If you are in LA you must visit the Tear Down Gallery’s pop up show, “Who Are These People?”
Emmy Award nominated Set Decorator, Don Diers has been collecting portraits from thrift stores, yard sales, and trash heaps since 1980. This impressive collection features over 300 original portraits painted from the late 1800’s to the present day that surely would have been lost to history had it not been for Diers’ passion
and keen eye. The show is located in an old house in Silver Lake that was recently purchased by another set decorator, Regina O’Brien, and her husband, Hardy Wronske, of Heyday Partnership. They plan on tearing down the structure to build a new family compound of their own. While waiting for their building permits they are putting the building to good use by hosting events for the local community.
Upon entry into the house-turned-gallery I felt like I was walking in to the living room of a great aunt or distant in-law that I was forced to visit but was surprisingly glad to see once I was there. The raw venue created the perfect background in which to view these curious faces. Crying children in forced matching outfits, traditional poses of family statesmen, women with flowers, or the private moment of secret lovers are just some of the unpretentious people staring back at the viewer.
What the painters lacked in technique they more than made up for in the use of color, humor, style, and intimacy with their subject. Across the room spectators were taking photos of one another next to faces to whom they shared an uncanny likeness. Sometimes they recognized a long forgotten family member in the strange portraits or were reminded of a similar heirloom that had been banned to the basement to collect dust for eternity.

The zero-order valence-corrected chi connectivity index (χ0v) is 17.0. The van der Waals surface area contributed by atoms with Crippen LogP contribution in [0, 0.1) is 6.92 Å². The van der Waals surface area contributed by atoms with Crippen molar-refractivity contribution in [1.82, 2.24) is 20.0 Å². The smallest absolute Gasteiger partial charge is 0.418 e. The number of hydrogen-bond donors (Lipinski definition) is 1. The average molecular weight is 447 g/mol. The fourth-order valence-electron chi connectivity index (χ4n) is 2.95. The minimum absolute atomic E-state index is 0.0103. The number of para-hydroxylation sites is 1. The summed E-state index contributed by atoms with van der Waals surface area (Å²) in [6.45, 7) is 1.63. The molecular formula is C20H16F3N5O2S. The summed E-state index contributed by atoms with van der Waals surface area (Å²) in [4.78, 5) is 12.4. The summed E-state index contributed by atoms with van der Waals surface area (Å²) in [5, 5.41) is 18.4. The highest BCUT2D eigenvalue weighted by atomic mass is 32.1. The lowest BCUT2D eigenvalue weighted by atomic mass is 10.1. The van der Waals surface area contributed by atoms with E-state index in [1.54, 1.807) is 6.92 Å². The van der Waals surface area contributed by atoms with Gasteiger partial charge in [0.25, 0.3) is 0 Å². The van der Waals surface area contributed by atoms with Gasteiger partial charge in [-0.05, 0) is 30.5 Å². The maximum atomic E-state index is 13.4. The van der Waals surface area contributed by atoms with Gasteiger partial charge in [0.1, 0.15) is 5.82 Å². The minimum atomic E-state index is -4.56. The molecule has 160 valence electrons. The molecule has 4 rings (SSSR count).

The frames, the back ground furniture, wallpaper, and clothing all gave context to the time and place of when these portraits were painted. With the expert eye of a Set Decorator, Diers was able to see a connection between forgotten objects as he trolled thousands of stores and yard sales across the United States.
As I looked at the collection I could not help but wonder if we are losing the excitement of the treasure hunt with all it’s surprises, dead ends, and inspirational discoveries by shopping more often on the Internet? We live in an age when all our photographs and “selfie’s” are filed in a chip somewhere in the ether. How will we be remembered in the 22nd Century? Will our future selves search through videotapes or microchips to enjoy a view of their ancestors?
Fortunately, we will have a chance to hear some hypothetical stories about these people as Diers and O’Brien have invited the public to return on September 17th to share a written fictional biography of their favorite portrait. The Gallery will only open the doors to view the collection for this particular evening. Even if you don’t want to write your own piece, you won’t want to miss attending somebody else’s fantastical family reunion.